5-Year Review of the Model 3: Energy Use and Emissions

April 2023. California.

Part 6 of my 5-year review on the Model 3

We’ve just completed 5 years of driving our 2018 Model 3. This post estimates energy use and carbon emissions from charging our electric car. I calculated the amount of CO2 released from power plants to generate electricity to charge our car using data published by the US Energy Information Administration.

Energy Use

The Model 3 reports kWh used from the battery pack, but that number does not include energy used by the car while it is parked. As a result, while my car reported using over 13,000 kWh from the battery pack while driving, the actual amount of energy used was higher. Two main reasons: 1) the reported kWh usage does not reflect the amount of energy sent to the pack ‘from the wall’ during charging – that process is not 100% efficient; 2) Reported kWh usage does not take into account energy used by the car while parked for battery pack temperature management, cabin temperature regulation, and Sentry mode.

Picture of the odometer in my EV reporting mileage and energy used while driving.

I started with the amount of Energy reported while driving (see above), and worked from there. I obtained the amount of energy sent to my car during Supercharging from my Tesla account – quick work since I don’t use Superchargers that often. The remainder of my charging was from 240 Volt Level 2 charging with few exceptions (120 Volt charging a few times). I considered Supercharging to be 92% efficient and 240 Volt charging at 85% efficient (i.e. only 85% of the electricity sent to the car ended up stored in the battery pack). I added 1 kWh per day used while the car was parked. From these calculations I estimated that the amount of electricity sent to my car ‘from the wall’.

I drove 67,000 miles and consumed 17,300 kWh of electricity to charge the car’s battery pack. 17,300 kWh of electricity over 5 years, or about 3,500 kWh of electricity to charge my car each year.

The Model 3 is an efficient EV. On the pic of the odometer above you can see I’m using 196 Wh/mile over the life of the car, or getting just over 5 miles per kWh from the pack. When you add in all the energy used to charge the car and energy used while parked I estimate that I’ve been using ~260 Wh/mile or inversely getting about 3.85 miles per kWh. FWIW, one gallon of gas contains the energy equivalent of 33.7 kWh of electricity. So 17,300 kWh ÷ 33.7 kWh/gallon = 514 gallons of gas. So I used the equivalent of 514 gallons to drive 67,000 miles = 130 eMPG in terms of energy used. For another comparison, I traded in a 2010 Prius to get the Model 3. The same style of driving in the Prius got me 53 MPG.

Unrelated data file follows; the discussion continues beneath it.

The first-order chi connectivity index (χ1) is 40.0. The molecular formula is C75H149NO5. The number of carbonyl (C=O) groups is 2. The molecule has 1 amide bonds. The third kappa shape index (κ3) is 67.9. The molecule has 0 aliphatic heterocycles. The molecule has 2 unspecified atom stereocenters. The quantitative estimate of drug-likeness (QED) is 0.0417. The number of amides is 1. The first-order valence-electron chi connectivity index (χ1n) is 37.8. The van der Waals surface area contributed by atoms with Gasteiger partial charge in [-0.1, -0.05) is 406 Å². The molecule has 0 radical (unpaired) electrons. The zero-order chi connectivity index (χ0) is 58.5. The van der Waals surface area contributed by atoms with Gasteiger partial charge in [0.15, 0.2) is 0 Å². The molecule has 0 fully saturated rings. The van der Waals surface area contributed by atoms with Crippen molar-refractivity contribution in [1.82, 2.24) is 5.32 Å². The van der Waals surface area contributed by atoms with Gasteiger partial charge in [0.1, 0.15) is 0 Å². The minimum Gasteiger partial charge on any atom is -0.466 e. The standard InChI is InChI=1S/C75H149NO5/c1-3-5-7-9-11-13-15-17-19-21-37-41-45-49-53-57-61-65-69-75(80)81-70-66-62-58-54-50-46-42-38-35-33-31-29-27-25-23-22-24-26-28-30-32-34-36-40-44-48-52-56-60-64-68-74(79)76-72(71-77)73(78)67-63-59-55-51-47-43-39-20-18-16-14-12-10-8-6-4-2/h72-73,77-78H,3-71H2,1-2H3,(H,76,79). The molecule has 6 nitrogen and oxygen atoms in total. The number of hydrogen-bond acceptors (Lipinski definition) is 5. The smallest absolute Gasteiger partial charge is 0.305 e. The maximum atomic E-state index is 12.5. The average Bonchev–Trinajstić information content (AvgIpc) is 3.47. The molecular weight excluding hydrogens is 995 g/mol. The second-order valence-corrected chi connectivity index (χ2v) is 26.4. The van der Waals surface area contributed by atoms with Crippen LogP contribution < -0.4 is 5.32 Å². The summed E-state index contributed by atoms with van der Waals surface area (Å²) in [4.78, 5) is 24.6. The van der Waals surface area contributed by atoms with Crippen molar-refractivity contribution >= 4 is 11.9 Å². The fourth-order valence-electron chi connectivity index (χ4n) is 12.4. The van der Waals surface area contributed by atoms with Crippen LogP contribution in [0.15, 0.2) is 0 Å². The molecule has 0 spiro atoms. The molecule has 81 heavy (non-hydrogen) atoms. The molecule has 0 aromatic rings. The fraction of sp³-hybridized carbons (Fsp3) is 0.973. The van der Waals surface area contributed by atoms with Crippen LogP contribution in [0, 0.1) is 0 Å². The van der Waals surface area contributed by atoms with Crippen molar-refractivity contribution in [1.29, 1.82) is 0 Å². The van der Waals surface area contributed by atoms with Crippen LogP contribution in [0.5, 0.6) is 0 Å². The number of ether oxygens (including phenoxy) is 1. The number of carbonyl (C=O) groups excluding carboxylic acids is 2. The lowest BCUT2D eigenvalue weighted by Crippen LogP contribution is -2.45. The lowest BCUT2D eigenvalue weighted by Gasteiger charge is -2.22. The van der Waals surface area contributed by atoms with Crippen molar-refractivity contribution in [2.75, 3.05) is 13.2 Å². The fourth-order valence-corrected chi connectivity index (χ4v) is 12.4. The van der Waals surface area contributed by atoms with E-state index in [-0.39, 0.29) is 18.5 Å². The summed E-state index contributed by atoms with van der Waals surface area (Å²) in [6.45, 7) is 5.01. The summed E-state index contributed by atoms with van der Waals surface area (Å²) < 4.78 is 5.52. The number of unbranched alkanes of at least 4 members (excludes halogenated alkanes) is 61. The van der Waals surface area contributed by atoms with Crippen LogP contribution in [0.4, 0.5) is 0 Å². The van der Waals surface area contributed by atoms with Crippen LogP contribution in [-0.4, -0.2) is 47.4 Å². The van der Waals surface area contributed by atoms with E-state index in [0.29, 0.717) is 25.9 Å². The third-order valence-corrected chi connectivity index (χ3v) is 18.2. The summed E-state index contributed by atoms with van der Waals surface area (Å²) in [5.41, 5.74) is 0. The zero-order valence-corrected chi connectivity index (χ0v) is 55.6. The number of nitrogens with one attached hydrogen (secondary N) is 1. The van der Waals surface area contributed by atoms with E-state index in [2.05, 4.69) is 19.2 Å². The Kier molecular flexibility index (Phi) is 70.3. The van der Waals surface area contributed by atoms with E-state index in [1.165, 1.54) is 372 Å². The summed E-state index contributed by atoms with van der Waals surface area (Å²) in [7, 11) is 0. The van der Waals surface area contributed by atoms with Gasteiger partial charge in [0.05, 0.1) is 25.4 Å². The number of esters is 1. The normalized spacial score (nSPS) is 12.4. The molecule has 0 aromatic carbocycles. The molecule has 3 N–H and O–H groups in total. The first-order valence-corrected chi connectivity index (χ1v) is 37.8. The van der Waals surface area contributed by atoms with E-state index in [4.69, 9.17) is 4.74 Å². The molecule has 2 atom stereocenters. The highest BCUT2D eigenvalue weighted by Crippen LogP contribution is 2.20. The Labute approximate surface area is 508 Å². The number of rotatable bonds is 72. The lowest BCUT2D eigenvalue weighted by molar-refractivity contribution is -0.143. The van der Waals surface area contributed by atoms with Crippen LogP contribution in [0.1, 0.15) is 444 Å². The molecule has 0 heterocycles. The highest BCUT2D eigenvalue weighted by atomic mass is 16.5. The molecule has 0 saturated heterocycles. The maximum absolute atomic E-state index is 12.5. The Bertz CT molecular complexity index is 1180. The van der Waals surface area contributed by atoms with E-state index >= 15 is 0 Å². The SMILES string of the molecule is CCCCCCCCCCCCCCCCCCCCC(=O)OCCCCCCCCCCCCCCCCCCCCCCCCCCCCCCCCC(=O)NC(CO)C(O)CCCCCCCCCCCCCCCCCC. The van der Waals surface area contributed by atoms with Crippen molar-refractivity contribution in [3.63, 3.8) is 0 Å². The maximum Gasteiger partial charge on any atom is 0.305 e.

In my opinion, the more important way to evaluate the impact of driving an EV is to compare the emissions from charging an EV with the emissions from driving a gas-powered car. To calculate carbon emissions I obtained data published by the US Energy Information Administration. Their website provides annual data on carbon emissions (and other pollutants) from electric power plants that are presented as an average for each state. From the the number of kWh sent to my car I calculated CO2 released from power plants to generate that electricity. I took a couple trips where I charged my car in Nevada, Arizona, New Mexico, and Utah. I took that into account by using the EIA emissions data for those states on those trips.

Charging our EV to drive 67,000 miles released 8,800 lbs of CO2. This is ⅓ of the emissions we would have released into the atmosphere driving a 50 MPG Prius (26,250 lbs), and only ⅙ the carbon emissions of the average 25 MPG car (52,250 lbs). Note that electric power plants release other pollutants into the atmosphere, but CO2 has contributed more than any driver to climate change since 1750.

Charging our car to drive 67,000 miles released 8,420 lbs of CO2 into the Earth’s atmosphere. This isn’t zero, but much less than that released by gasoline powered cars.

8,420 is not zero, but it’s a step in the right direction. More EVs on the market, more affordable choices, and more information about how EVs work should increase the percentage of lower emission cars on the road and help us reduce green house gas emissions from personal transportation.

This is Part 6 of my 5-year review. The review is broken up into short posts on different aspects of owning the Model 3. Additional posts will be linked below as they go live. Topics will cover:

Note: In addition to energy used while driving any type of car, manufacturing and upstream emissions must be taken into account. As explained by the US Dept of Energy, gasoline and electricity fuel pathways have upstream emissions from extraction, refining, production, and transportation of the fuel. Emissions from vehicle manufacture and end of life must also be considered. A future post will examine this topic in greater detail.